Robinhood is very easy to navigate and use, but this is related to its overall simplicity. Robinhood’s initial offering was a mobile app, followed by a website launch in Nov. 2020. As a result, Robinhood’s app and the website are similar in look and feel, which makes it easy to invest through either interface. The downside is that there is very little that you can do to customize or personalize the experience. Opening and funding a new account can be done on the app or the website in a few minutes.

The opening screen when you log in is a line chart that shows your portfolio value, but it lacks descriptions on either the X- or Y-axis. You can hover your mouse over the chart, or tap a spot if you’re on your mobile device, to see the time of day for each data point.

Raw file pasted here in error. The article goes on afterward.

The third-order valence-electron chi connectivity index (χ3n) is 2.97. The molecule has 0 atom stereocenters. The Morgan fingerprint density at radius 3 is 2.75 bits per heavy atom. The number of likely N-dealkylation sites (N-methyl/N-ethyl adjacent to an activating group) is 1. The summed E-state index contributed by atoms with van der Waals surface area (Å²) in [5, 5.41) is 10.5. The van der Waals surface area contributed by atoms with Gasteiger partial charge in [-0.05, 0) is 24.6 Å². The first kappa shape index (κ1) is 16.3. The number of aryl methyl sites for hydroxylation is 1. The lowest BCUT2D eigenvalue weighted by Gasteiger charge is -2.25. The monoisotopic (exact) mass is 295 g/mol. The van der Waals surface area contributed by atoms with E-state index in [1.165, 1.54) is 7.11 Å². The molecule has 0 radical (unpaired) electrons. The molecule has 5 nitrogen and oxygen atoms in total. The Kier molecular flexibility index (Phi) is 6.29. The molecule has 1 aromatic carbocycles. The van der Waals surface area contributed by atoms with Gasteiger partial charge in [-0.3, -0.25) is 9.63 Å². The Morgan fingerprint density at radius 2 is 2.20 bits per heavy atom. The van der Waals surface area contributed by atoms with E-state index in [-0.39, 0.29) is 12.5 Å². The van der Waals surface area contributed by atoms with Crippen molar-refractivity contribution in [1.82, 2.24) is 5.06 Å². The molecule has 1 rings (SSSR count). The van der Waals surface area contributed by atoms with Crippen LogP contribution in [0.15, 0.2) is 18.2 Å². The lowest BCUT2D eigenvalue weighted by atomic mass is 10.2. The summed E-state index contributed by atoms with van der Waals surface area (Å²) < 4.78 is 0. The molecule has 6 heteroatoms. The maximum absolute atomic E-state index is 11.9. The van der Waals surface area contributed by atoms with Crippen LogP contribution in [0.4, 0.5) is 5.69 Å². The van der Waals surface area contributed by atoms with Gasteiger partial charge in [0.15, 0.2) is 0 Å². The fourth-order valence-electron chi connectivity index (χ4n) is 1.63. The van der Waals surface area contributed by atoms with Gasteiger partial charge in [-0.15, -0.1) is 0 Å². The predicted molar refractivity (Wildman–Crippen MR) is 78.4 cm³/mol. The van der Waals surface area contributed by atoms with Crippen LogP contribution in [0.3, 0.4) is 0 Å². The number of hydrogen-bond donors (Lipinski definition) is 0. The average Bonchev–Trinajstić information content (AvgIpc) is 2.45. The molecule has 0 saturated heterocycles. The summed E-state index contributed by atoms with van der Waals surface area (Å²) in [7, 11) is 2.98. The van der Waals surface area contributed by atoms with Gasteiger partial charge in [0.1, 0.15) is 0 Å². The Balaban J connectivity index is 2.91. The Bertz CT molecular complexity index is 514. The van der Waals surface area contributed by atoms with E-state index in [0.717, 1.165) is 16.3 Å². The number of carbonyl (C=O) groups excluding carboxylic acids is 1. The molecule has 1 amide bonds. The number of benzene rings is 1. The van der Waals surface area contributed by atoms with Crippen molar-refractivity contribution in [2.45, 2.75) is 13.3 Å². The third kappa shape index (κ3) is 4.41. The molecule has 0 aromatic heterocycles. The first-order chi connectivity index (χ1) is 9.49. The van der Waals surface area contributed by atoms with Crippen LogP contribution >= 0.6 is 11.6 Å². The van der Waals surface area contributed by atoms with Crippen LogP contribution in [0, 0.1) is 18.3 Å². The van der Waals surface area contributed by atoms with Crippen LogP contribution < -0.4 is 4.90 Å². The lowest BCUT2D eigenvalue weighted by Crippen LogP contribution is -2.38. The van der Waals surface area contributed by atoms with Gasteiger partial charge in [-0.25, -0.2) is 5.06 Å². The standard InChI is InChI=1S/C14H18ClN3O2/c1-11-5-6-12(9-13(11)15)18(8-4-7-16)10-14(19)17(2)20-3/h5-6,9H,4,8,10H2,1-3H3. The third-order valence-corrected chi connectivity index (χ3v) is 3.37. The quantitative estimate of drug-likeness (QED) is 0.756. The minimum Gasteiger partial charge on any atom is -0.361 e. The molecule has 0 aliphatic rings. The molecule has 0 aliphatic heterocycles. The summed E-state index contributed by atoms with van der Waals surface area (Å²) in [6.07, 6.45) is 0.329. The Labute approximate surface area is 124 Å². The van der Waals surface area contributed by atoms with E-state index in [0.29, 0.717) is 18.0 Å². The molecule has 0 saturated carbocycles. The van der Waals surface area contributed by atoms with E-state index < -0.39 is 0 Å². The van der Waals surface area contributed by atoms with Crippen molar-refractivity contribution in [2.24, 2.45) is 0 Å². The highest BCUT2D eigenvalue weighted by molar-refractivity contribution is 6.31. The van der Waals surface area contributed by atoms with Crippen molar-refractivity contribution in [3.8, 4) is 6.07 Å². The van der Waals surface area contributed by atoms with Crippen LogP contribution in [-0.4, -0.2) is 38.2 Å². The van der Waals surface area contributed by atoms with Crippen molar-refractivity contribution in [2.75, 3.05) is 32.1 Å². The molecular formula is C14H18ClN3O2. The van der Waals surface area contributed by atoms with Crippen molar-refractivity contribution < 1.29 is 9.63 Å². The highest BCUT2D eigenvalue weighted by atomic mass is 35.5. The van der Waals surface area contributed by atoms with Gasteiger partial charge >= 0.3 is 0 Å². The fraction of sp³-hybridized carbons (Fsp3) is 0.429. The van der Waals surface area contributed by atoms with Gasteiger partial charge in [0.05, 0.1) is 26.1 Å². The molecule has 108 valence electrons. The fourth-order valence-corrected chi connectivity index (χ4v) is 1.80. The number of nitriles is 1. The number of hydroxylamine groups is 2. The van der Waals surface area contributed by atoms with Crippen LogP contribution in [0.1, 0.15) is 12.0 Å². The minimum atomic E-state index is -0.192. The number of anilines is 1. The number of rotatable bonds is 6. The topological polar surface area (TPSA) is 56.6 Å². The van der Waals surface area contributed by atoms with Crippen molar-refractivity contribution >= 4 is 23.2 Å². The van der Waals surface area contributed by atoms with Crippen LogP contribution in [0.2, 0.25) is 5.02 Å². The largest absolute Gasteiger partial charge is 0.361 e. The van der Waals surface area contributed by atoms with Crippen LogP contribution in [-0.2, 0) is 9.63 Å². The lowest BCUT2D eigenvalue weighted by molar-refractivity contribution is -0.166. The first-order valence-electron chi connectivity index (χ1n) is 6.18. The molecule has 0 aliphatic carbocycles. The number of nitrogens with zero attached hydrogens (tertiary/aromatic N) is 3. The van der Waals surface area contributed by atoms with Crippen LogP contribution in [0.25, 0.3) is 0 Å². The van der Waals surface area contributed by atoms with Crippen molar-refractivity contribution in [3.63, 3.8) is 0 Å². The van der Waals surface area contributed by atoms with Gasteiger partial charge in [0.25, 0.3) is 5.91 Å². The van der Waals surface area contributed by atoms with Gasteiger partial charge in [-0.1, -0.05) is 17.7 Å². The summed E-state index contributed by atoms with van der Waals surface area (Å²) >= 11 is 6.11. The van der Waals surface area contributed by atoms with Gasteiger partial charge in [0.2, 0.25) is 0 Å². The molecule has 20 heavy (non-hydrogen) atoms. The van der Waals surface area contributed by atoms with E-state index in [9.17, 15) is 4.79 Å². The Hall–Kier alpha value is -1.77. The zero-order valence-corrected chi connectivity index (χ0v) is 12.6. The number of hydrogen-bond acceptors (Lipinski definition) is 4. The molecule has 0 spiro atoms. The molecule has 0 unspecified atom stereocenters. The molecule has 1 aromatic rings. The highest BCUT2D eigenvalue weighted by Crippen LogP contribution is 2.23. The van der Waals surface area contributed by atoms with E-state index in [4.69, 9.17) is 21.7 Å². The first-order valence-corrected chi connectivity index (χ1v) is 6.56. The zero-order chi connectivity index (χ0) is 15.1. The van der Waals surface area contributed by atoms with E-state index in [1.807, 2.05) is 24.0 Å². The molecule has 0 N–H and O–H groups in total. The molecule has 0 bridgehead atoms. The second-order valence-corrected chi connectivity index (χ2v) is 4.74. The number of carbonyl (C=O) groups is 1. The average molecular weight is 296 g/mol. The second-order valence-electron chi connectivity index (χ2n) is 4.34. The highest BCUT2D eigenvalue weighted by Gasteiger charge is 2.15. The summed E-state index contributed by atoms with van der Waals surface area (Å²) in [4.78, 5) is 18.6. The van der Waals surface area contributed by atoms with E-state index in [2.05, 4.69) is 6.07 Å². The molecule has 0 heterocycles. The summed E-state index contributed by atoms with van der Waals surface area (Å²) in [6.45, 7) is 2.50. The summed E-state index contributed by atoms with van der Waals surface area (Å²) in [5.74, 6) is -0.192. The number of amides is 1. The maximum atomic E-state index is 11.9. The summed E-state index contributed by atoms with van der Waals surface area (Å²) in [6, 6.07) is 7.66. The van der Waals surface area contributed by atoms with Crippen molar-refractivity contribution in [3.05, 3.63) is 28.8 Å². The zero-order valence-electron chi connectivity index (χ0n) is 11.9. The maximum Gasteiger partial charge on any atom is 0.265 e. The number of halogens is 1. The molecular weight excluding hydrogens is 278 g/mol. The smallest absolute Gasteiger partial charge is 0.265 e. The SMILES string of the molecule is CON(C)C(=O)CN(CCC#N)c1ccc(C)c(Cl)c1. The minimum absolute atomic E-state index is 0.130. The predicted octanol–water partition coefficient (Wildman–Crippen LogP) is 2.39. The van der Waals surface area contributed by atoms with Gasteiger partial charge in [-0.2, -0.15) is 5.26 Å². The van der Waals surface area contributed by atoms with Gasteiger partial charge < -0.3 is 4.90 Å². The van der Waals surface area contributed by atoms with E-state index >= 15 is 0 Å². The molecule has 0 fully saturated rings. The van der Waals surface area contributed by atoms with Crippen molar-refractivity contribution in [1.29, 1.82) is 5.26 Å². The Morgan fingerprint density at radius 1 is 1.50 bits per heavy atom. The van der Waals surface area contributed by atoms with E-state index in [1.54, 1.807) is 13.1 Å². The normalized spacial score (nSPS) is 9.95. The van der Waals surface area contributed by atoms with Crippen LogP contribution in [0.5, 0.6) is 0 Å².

An order ticket pops open whenever you are looking at a particular stock, option, or crypto coin. All the asset classes available for your account can be traded on the mobile app as well as the website, and watchlists are identical across platforms. Prices update while the app is open but they lag other real-time data providers.

The mobile apps and website suffered serious outages during market surges of late February and early March 2020. The founders said in a blog post that their systems could not handle the stress of the “unprecedented load” and pledged to beef up their systems. 

Trade Experience

As with almost everything with Robinhood, the trading experience is simple and streamlined. Robinhood deals with a subsection of equities rather than the entirety of the market, but on every quote screen for the stocks and ETFs you can trade on Robinhood, there is a straightforward trade ticket. All the asset classes available for your account can be traded on the mobile app as well as the website, and watchlists are identical across the platforms.